The latest from my Scientific American series, East of Siberia:
THE TEMPERATE RAINFORESTS OF PRIMORYE become dense and green in summer, a vastness lost on those within it. Visibility can drop to almost zero along shrub-crowded game trails, where dew-drenched grasses cling like needy toddlers and spider webs tangle in the unshaven faces of those pushing through. Animals, resting nearby in the daytime heat, crash away unseen, and a discordant symphony of birdsong pulses from the canopy. Everything is immediate and aromatic; a box packed tight with vegetation, dirt, sweat, and humidity.
Not the kind of box you want to be in with a tiger.
This, however, is exactly where Martin Gilbert found himself a few years ago. Martin, a veterinarian for the Wildlife Conservation Society now finishing up his PhD at the University of Glasgow, spent several field seasons in Primorye trapping and releasing small carnivores. He ran a field project collecting samples from the badgers and leopard cats and raccoon dogs of the region. He catalogued the infectious diseases they carried to understand how those afflictions might impact Amur tigers.
The stout, pale Scot led a quiet field life sharing a cabin on the Sea of Japan coast with a ranger who spoke as little English as he did Russian. Martin spent his days wandering trap lines in the Lazo Reserve to draw blood from any creature tempted by the stinking piles of salmon heads he used to bait his traps.
One morning, three weeks into the monotony of the 2013 field season, Martin was nearing the end of his farthest trap line. He’d been walking along the Tachingoza Creek—more a trickle than anything else—with the valley floodplain on one bank and a steep slope of oak, maple, and birch on the other. The trap line drew him about forty meters into the valley when a commanding roar on the far side of the creek snapped Martin from his thoughts.
Sometimes when a hidden animal chuffs or hisses in the understory my mind conjures a large predator, only to see a deer or badger come into view. Unknown noises can be intimidating. When it’s a tiger, however, there are no questions. The belly roar from these animals pokes a primitive corner of the brain to produce an instant understanding that this is no drill. It is the end of the world.
Martin looked across the creek and saw flashes of a striped juggernaut crashing toward him downslope, birch trees swaying in its wake. He was sure the tiger would stop at the creek. The sounds of splashing water and slipping river stones told him it did not: the animal did not even slow down and had not stopped roaring. It would crest the bank and be fully within view in seconds.
Martin is no field novice. He’s captured snow leopards in Kyrgyzstan, chased vultures in Cambodia, and trapped giraffes in Zimbabwe. He lunged toward the closest tree for protection, pivoted behind its laughable girth of several inches, and pulled a hand flare from his pocket. The meter of fire and smoke this device produced would be his only defense if the tiger attacked.
Martin recounted to me what happened next:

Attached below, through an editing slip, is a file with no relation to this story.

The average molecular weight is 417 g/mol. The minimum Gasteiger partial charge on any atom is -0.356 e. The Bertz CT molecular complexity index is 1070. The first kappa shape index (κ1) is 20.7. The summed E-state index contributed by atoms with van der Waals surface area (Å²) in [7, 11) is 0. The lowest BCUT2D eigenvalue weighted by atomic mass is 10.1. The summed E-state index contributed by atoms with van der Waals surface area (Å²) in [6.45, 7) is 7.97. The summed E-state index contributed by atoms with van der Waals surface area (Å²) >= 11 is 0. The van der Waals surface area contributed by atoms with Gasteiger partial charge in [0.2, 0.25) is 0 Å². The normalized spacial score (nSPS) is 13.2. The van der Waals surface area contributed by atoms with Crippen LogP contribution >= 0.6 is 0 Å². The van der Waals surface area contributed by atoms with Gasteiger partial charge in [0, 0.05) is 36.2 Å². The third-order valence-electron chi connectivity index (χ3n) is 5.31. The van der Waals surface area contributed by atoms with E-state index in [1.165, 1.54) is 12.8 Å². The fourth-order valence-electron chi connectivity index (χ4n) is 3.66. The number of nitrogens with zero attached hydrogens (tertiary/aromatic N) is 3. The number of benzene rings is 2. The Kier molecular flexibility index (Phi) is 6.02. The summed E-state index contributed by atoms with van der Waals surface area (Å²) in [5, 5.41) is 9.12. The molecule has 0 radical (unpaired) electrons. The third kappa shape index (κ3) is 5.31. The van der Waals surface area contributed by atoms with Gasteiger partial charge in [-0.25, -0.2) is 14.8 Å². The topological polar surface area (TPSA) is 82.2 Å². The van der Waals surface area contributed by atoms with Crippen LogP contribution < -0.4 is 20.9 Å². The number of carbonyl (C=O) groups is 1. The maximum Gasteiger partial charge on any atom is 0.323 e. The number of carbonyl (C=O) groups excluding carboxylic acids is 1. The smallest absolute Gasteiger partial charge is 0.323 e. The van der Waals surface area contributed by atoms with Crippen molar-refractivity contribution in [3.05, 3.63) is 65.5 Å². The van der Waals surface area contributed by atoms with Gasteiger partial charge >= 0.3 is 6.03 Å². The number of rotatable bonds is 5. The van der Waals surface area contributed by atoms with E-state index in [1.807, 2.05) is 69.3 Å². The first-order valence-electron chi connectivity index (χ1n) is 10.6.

“She was roaring throughout, but seemed momentarily disorientated, having lost sight of me in the strides it took her to clear the creek. She came to a stop barely five meters away, standing poised and side on, her ears back and adrenalin eyes wide. I have no idea how long that moment lasted: I with my flare ready to ignite and she, caught in the indecision of whether to renew her charge, or move off.”
The Scot was defeated and the tiger decided its point had been made. Turning with a trot, the lithe body of orange, black, and white moved upriver among the trees until disappearing completely. The tiger never looked back.
Martin continued: “The worst aspect of the aftermath was the realization that she had departed in roughly the direction of my last cage trap, and that it still hadn’t been checked. I waited an inordinately long time in fear that she might loop back and renew her assault, but all remained still. Slowly, and with hyper-caution, I edged forward to a patch of fallen trees that concealed my trap, just close enough to be sure it was empty – then made a quiet, watchful, and hasty retreat to camp. I didn’t see her again.”
Martin returned a few days later with Linda Kerley, a tiger biologist with the Zoological Society of London who had been monitoring a tigress nicknamed Sabrina in the area. They found the rotting remains of a sika deer on the slope opposite of where Martin was charged, suggesting that Sabrina had fed there for a few days, and had certainly observed Martin pass several times before making herself known.
But why did Sabrina decide to charge him when she did?
Linda examined images from nearby camera traps and discovered that Sabrina was traveling with three young cubs. She explained that mother tigers typically stash their small, vulnerable offspring away from a kill site, then approach and nurse when it’s safe to do so. A likely scenario is that Sabrina hid her cubs somewhere near the creek that day and, hearing Martin splash through the water, decided to push him off. Her persuasion worked.
Most human-tiger interactions in Russia are one-sided. Given the dense understory and a tiger’s near-magical skill of self-concealment, the human usually never knows the tiger was even there.
Typically when tigers make themselves known it’s to warn, not attack, such as the case with Martin, and there are only about twenty recorded fatal attacks on humans in Russia over the past century. These facts may or may not provide comfort as you push through the lush, humid forests of Primorye, wondering if that sound you heard was a deer or perhaps a tiger.
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